Gore Vidal's First Love: The Baseball Star Turned War HeroS

As of Wednesday morning, administrators at Rock Creek Cemetery in D.C. hadn't heard yet whether Gore Vidal would actually be filling the burial plot he reserved there for himself some years ago. But Vidal, who died yesterday in Los Angeles at 86, has a couple reasons to get shipped back to his boyhood hometown one more time. His longtime companion, Howard Austen (1929-2003), has already taken up residence at Rock Creek.

More enticement for Vidal: Jimmie Trimble, said a cemetery staffer, "is still here."

Trimble was Vidal's classmate with benefits when both attended St. Albans in D.C. in the early 1940s, at least according to the newly dead author.

Trimble was also a prep baseball superstar. News of his heroics as a St. Albans pitcher abound inside the Washington Post archives (among them: "Trimble Hurls 'Perfect Game' For St. Albans" from the Post's May 20, 1942 edition; he threw a no-no in his next outing, too). Trimble took a $5,000 bonus from Washington Senators owner Clark Griffith following his senior season, but told the team he'd be putting his pro ball career on hold until he'd finished college.

Then, after a year at Duke, Trimble enlisted in the Marine Corps and was shipped out to the Pacific theater. He could have fulfilled his military obligation by playing baseball, as service teams were really a big deal in that era. But he volunteered for a mission at Iwo Jima, and was blown up in a foxhole by a suicide bomber in March of 1945. He was 19 years old.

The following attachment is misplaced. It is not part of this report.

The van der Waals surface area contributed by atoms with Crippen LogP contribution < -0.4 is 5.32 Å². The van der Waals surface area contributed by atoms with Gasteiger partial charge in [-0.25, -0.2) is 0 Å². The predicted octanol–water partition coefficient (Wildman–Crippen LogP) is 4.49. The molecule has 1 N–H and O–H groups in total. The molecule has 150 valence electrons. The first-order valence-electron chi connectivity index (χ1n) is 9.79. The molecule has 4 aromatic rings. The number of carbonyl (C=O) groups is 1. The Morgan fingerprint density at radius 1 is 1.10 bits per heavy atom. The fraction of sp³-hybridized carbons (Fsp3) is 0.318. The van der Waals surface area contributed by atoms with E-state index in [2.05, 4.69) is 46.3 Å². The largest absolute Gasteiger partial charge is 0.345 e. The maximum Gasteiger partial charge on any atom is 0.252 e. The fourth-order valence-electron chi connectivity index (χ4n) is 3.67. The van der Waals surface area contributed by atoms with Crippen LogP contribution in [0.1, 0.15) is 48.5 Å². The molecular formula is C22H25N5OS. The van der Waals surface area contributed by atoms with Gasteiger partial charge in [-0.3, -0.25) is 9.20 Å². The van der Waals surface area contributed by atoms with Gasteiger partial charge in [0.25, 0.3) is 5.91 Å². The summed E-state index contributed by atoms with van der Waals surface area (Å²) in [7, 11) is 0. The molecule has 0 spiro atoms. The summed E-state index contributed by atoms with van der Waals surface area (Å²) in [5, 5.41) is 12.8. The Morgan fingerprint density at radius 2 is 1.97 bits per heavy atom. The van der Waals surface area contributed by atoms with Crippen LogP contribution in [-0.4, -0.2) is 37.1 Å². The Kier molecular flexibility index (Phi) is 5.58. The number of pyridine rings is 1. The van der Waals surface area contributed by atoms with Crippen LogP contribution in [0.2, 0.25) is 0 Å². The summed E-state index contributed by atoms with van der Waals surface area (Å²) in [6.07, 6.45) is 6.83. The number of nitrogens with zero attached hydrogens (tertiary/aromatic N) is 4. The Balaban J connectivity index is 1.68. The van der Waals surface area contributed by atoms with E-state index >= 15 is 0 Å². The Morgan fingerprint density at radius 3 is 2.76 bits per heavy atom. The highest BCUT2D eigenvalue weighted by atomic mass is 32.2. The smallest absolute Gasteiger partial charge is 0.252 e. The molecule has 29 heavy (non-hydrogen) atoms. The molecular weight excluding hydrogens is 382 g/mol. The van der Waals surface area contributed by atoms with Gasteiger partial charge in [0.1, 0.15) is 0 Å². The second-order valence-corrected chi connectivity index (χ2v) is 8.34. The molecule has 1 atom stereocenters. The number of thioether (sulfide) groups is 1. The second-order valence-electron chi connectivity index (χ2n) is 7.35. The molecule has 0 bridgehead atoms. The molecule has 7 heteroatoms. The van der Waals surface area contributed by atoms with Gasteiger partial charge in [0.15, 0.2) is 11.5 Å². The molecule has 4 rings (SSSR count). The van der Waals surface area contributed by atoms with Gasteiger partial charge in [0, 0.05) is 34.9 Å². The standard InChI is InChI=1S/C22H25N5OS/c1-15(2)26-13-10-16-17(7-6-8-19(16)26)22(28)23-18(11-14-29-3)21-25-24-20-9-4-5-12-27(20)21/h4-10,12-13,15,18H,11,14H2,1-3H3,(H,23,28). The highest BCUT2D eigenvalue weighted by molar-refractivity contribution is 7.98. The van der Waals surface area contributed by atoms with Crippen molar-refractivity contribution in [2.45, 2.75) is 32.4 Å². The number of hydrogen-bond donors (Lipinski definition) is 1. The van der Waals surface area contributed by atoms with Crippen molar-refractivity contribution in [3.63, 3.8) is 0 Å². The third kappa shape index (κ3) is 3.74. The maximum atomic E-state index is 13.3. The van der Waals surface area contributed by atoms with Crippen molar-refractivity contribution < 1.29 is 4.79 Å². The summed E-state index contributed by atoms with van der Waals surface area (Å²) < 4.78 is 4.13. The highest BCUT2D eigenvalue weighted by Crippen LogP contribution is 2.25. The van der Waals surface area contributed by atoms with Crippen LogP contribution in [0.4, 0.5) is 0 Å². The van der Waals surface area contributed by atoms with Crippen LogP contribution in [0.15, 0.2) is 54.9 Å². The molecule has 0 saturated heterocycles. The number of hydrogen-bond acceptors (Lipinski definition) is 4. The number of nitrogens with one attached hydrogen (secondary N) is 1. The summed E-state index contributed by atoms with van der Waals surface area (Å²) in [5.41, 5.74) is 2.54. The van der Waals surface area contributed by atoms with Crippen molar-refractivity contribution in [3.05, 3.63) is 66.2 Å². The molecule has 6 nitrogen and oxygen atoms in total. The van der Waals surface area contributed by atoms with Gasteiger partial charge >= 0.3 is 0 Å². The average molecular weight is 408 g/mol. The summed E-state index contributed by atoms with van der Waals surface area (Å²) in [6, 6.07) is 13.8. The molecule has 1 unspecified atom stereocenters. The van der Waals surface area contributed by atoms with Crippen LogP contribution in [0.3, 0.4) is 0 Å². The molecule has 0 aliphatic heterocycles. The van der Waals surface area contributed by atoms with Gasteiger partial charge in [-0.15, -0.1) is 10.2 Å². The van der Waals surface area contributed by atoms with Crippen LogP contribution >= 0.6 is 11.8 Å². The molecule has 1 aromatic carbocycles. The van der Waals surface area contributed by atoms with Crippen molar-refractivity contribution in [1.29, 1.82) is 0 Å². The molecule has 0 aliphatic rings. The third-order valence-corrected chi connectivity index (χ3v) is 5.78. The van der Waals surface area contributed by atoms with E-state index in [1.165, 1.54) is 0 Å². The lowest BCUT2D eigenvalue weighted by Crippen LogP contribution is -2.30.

The Marines remembered Trimble by naming a baseball diamond in Guam after him shortly after his interment at Rock Creek Cemetery. In 2005, "Jimmy" Trimble Field was rededicated on the island, complete with a bust of the departed.

Vidal wasn't invited to the field rededication. But he never forgot Trimble, either. He'd dedicated his novel The City and the Pillar to "JT" when it was published in 1948. In his 1995 memoir Palimpsest, Vidal confessed that the initials were indeed Trimble's. In the same book, Vidal also gives a play-by-play—one part Vin Scully, 99 parts Penthouse Forum—of an afternoon he and Trimble spent "reconstituting the original male that Zeus had split in two":

[T]here we were, belly to belly, in the act of becoming one. As it turned out, Jimmie had been involved with another boy, while I, despite wet dreams, had never even masturbated. As it was, mutual masturbation was impossible with Jimmie—too painful for me because his large callused hands gripped a cock like a baseball bat.

St. Albans has become best known nationally as a hangout for sons of politicos: Al Gore III, Jesse Jackson Jr., and two of George H. W. Bush's kids (Neil and Marvin), went there. But the school still has a sturdy baseball program. Alum and left-handed pitcher Danny Hultzen (Class of '08) was selected by the Seattle Mariners with the 2nd overall pick in Major League Baseball's 2011 draft; Matt Bowman ('09) was taken in the 13th round this year by the New York Mets.

Yet all these years later, Trimble remains part of the conversation. Hultzen, already bumped up to the Tacoma Rainiers, Seattle's AAA club, told me last year that during his days at St. Albans the coaches "talked about Jimmy Trimble to us a lot."

Trimble's grip, alas, wasn't part of the pep talks.